Nikolai Gogol (1809-52)



Short Biography: (

Gogol's prose is characterized by imaginative power and linguistic playfulness. In his anatomy of the dangers of poshlust (puffed up egoism), Gogol could be called the Hieronymus Bosch of Russian literature.

Nikolay Gogol was born in Sorochintsi, Ukraine, and grew up on his parents' country estate. His real surname was Ianovskii, but the writer's grandfather had taken the name 'Gogol' to claim a noble Cossack ancestry. Gogol's father was an educated and gifted man, who wrote plays, poems, and sketches for puppet theatre in Ukrainian.

Gogol started writing while in high school. He attended Poltava boarding school (1819-21) and then Nezhin high school (1821-28). In 1828 Gogol, an aspiring writer, settled in St. Petersburg, with a certificate attesting his right to 'the rank of the 14th class'. To support himself. Gogol worked at minor governmental jobs and wrote occasionally for periodicals. Although he was interested in literature, he also dreamed of becoming an actor. However, the capital of Russia did not welcome him with open arms, and his early narrative poem, Hans Küchelgarten (1829), turned out to be a disaster.

Between the years 1831 and 1834 Gogol taught history at the Patriotic Institute and worked as a private tutor. In 1831 he met Aleksandr Pushkin who greatly influenced his choice of literary material, especially his "Dikinka Tales", which were based on Ukrainian folklore. Their friendship lasted until the great poet's death. Evenings on a Farm near Dikanka from 1831-32 was Gogol's breakthrough work, showing his skill in mixing fantastic with macabre.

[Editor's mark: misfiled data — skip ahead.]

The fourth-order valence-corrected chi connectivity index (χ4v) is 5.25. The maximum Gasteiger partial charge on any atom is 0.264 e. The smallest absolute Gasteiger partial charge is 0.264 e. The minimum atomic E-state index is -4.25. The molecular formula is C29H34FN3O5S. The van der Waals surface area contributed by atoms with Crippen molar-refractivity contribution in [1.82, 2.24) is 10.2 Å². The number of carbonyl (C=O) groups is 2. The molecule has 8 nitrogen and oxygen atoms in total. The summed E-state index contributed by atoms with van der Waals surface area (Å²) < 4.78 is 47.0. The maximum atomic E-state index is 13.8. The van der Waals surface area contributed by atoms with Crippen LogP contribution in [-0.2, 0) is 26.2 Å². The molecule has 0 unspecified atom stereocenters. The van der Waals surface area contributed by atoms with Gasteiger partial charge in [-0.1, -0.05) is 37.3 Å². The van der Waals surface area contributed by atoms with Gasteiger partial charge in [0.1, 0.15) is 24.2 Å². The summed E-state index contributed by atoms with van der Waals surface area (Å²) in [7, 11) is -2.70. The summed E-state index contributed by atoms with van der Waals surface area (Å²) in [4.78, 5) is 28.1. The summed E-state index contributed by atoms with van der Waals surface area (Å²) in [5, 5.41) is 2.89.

After failure as an assistant lecturer of world history at the University of St. Petersburg (1834-35), Gogol became a full-time writer. Under the title Mirgorod (1835) Gogol published a collection of stories, beginning with 'Old-World Landowners', which described the decay of the old way of estate life. The book also included the famous historical tale 'Taras Bulba', which showed the influence of Sir Walter Scott’s historical novels. The protagonist is a strong, heroic character, not very typical for the author's later cavalcade of bureaucrats, lunatics, swindlers, and humiliated losers. One hostile critic described his city dwellers as the "scum of Petersburg".

"I am destined by the mysterious powers to walk hand in hand with my strange heroes," wrote Gogol once, "viewing life in all its immensity as it rushes past me, viewing it through laughter seen by the world and tears unseen and unknown by it." St. Petersburg Stories (1835) examined social relationships and disorders of mind; Gogol's influence can be seen among others in Dostoevsky's Notes from Underground (1864) and Crime and the Punishment (1866). Gogolian tradition continued into the 20th century in the stories of Franz Kafka and the plays of Harold Pinter.

“The Nose” is about a minor official in the St. Petersburg bureaucracy who wakes up one morning to discover that his nose is gone! (Gogol himself had a long nose.)  This Collegiate Assessor Kovalev is even more horrified to learn that his nose has assumed a new identity, posing as a high state official. The central plot circles around Kovalev's quest to recapture his runaway proboscis - he has arrived in St. Petersburg to climb the social ladder but without a proper face that is impossible. Without an arm or leg it is not unbearable, thinks the Major, but without a nose a man is, the devil knows what...'In “Nevsky Prospect” a talented artist falls in love with a tender poetic beauty. She turns out to be a prostitute,  and the artist commits suicide when his romantic illusions are shattered. “The Diary of a Madman” asks why it is that "all the best things in life, they all go to the butlers or the generals?"